2. After you get most of it off with clean water, the house will still smell of cigarette smoke because of the residual nicotine in the paint. You can easily remove this with bleach. I've found that straight bleach will remove the nicotine stain quickly without affecting the colour of the paint (and I can explain why if you're interested), but it's better to dilute the bleach with 10 parts water because:

1. if the diluted bleach drips into your eye while you're looking up to spray it on or scrub it, it's not as serious a situation as if undiluted bleach had dripped into your eye. You have plenty of time to rinse your eye out if it starts to bother you. Still, you might want to wear safety goggles when working with bleach, diluted or not.

2. the fumes that you have working with straight bleach can become very strong and can badly irritate your throat. You won't smell hardly anything with the bleach diluted with 10 parts water.

3. you'll find that with the bleach diluted 10:1, it will still get the paint equally clean, but it just won't happen as quickly. You put the diluted bleach on, scrub it with the tampico fiber brush, let it sit for a half minute, and the area will revert back to the original paint colour before your very eyes. Then, vaccuum off the spent bleach with the wet/dry vaccuum cleaner.

Place linen bed sheets down on carpeted floors which could be damaged if bleach drips on them. You can buy old bed linens cheap from the Salvation Army or other thrift stores. Alternatively, just use old tarps or something. It's a good idea to have bed linens on the floor anyhow simply so that you won't be working on a wet slippery floor, as it's easy to slip and fall. There will be plenty of dripping from the ceiling. Also, if you go to any place that sells agricultural spraying supplies, they will be able to replace the nozzle on your garden sprayer with a tip that will allow you to change nozzles for a heavier or lighter spray. These nozzles typically cost about $1 each, so it's a good idea to have several of them for various kinds of spraying. I make a great deal of use of my two garden sprayers for cleaning, so I have a full set of about a dozen nozzles I can use on each of them to match the job requirements.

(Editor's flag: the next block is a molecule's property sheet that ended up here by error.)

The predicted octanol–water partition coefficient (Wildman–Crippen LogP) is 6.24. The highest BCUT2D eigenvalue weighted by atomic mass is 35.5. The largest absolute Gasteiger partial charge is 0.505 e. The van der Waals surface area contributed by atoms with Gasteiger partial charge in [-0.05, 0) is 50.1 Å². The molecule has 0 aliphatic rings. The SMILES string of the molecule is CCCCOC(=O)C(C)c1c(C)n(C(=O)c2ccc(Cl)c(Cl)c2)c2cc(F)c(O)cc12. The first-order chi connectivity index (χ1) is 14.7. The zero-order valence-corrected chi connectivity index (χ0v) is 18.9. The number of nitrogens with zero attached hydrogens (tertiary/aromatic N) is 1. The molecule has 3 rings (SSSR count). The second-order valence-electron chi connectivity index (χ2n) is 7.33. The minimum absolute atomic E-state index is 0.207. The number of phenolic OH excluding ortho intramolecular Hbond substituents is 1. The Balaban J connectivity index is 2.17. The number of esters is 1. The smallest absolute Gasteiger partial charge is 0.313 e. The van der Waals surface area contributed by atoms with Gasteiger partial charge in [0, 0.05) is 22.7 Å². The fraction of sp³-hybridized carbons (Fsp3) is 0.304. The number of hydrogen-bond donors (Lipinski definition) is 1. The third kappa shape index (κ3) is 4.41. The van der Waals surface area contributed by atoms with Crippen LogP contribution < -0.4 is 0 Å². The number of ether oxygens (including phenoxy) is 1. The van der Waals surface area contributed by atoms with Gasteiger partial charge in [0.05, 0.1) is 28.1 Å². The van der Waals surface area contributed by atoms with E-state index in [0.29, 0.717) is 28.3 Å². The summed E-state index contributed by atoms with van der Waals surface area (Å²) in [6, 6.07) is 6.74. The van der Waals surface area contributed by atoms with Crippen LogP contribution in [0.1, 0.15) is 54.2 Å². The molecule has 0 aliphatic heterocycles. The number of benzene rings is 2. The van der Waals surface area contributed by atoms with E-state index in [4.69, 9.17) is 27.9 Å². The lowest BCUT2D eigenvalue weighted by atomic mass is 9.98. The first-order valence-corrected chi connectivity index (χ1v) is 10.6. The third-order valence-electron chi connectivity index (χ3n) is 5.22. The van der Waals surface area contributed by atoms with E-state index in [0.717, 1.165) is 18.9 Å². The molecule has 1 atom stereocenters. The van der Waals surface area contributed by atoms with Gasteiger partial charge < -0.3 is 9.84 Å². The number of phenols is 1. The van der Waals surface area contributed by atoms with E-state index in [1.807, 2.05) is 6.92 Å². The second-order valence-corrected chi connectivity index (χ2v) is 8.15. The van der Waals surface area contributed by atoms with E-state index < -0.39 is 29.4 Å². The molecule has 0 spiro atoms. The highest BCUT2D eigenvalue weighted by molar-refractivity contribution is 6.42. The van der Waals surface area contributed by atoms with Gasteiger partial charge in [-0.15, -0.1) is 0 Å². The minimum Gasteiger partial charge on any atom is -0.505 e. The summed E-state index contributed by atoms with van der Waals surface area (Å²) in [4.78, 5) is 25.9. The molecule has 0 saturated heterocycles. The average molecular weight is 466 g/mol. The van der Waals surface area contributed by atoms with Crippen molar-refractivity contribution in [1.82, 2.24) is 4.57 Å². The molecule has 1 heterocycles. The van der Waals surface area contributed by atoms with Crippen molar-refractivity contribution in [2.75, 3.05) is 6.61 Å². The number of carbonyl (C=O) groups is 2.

I have a special tool made for cleaning walls and ceilings called a Taski "Vertica" system, which is basically a squeegee that can be connected to a wet/dry vaccuum cleaner:

But, since you only need to do this once, I'd recommend that you borrow or buy a shop style wet/dry vaccuum cleaner and get a Rigid squeegee nozzle from Home Depot. All wet/dry shop style vaccuum cleaners use a 2 1/2 inch diameter hose, and the Rigid nozzle will fit that hose size. Sears also sells a similar squeegee nozzle that will also fit a 2 1/2 inch hose for their "Craftsman" line of wet/dry vaccuum cleaners. Both work equally well. Alternatively, you might be able to find a Janitorial Supply Store that rents the Taski Vertica system. It's about $200 to buy, so renting it shouldn't be that expensive.

Because you can spray a large area quickly, and the tampico fiber brush will typically be 10 inches wide while the wet/dry vaccuum nozzle will be about 12 inches wide, two people working together can easily do a room in a half day. Working by myself, I can do an entire apartment in 3 or 4 days, but that includes hallways, bathrooms, doors, etc.

After using the clean water then bleach to clean the walls, the walls will still have some residual bleach on them. I'd recommend you remove the residual bleach by the same method before repainting, if you intend to repaint. Just spray the water on, agitate with the tampico fiber brush, and vaccuum the soiled water off.